Yes, all this faith stuff is by its very nature mystical. Some people can never get there. It is just too much of a leap, but whether we acknowledge it or not (I believe) God, is there, is us. It also makes sense that this mystical singularity then supports the outpouring of God's love that is there to lead us beyond all the physical distractions and challenges of daily life. He would never just leave us adrift. He doesn't have his hands on the wheel. We are still doing the driving and making decisions, but a map is there for us to follow, or not. We decide whether to choose the bright yellow arrow or continue beyond the danger mark of the black X. Just a bit more about God's love. Remember this excerpt from scripture, "my ways are not your ways and my thoughts are not your thoughts." How true it is that we are so different from God, and thus our understanding of His love is limited to the emotional or physical aspect That we as humans know it. But, God's love is something totally different. Words are difficult to find to explain it. Again this is us, as humans, trying to figure out the nature of God's unlimited love. I guess we have to allow ourselves some room for error here, but let's just imagine a love that has no limits that starts from a place absent of self interest or self gratification. It starts from an totally empty space, pure humbleness, that then fills to overflowing with a boundless goodness that is offered to us if we are patient, still, searching, and receptive. We were created in God's image and likeness as christian teaching tells us, and so therefore as He is, we are also. We just have to try and live a life that reflects His grace. Yes, admittedly that is the tricky bit. But, I believe it is our nature to try to be Christ like. Heady stuff. Keep in mind these are my thoughts on my journey and where it has led me to date in my understanding of my Catholic faith. Your journey may take you someplace totally different, and your peace might be found following some other path. All I know is what I have encountered and related in this post. So, the pilgrim road still beckons. The search for wisdom continues. Admittedly, my faith occasionally runs more on the cooler side than the warmer. But, I now sense a joy, previously unfelt, for this life journey, although difficult at times, is leading me to a place free of darkness, and for that I feel forever blessed.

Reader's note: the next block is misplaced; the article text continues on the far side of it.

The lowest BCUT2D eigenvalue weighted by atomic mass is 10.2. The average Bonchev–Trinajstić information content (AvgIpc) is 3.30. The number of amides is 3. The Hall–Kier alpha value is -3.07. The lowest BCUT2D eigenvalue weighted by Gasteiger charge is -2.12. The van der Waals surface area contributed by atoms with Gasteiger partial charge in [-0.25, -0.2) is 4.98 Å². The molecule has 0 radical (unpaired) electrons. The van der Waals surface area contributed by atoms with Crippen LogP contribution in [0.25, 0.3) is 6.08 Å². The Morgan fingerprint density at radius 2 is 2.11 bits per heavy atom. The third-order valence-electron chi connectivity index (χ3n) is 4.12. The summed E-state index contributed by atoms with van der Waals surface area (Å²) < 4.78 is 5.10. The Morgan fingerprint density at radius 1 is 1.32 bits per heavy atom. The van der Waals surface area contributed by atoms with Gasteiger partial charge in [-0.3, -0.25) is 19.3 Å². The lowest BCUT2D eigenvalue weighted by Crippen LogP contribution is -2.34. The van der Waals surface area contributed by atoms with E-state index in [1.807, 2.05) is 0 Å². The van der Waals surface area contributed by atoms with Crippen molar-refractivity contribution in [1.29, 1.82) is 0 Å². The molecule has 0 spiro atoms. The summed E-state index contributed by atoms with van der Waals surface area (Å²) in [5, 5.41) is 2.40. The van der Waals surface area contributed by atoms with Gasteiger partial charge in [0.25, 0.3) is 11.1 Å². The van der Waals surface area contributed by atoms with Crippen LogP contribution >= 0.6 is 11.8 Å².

In closing, I heard Robin practicing this song she will be singing at mass this evening, Two were Bound for Emmaus. This excerpt from that song always touches me as it speaks to the road we all travel, our weariness, and our humanness.

"When the road makes us weary, when our labor seems but loss, when the fire of faith weakens and too high seems the cost, let the Church turn to its risen Lord who for us bore the cross, and we'll find our hearts burning at the sound of His voice." The complete song is below. Enjoy.


Monday, February 13, 2017

Home again.